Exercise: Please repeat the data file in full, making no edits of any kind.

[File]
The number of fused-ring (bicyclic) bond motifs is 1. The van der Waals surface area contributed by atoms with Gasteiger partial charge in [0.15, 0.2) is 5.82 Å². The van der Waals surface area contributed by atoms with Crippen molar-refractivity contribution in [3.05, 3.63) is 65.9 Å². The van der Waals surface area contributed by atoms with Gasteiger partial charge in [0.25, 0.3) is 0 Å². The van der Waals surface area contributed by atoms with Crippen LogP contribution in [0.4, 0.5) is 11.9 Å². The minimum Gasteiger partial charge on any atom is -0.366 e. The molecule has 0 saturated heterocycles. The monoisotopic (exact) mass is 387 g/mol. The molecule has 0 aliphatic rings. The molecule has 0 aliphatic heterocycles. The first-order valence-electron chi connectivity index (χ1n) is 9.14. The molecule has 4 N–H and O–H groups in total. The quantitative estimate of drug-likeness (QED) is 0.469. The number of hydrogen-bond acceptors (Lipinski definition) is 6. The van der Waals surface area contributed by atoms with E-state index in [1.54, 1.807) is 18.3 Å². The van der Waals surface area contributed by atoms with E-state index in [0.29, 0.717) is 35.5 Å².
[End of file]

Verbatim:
The number of fused-ring (bicyclic) bond motifs is 1. The van der Waals surface area contributed by atoms with Gasteiger partial charge in [0.15, 0.2) is 5.82 Å². The van der Waals surface area contributed by atoms with Crippen molar-refractivity contribution in [3.05, 3.63) is 65.9 Å². The van der Waals surface area contributed by atoms with Gasteiger partial charge in [0.25, 0.3) is 0 Å². The van der Waals surface area contributed by atoms with Crippen LogP contribution in [0.4, 0.5) is 11.9 Å². The minimum Gasteiger partial charge on any atom is -0.366 e. The molecule has 0 saturated heterocycles. The monoisotopic (exact) mass is 387 g/mol. The molecule has 0 aliphatic rings. The molecule has 0 aliphatic heterocycles. The first-order valence-electron chi connectivity index (χ1n) is 9.14. The molecule has 4 N–H and O–H groups in total. The quantitative estimate of drug-likeness (QED) is 0.469. The number of hydrogen-bond acceptors (Lipinski definition) is 6. The van der Waals surface area contributed by atoms with E-state index in [1.54, 1.807) is 18.3 Å². The van der Waals surface area contributed by atoms with E-state index in [0.29, 0.717) is 35.5 Å².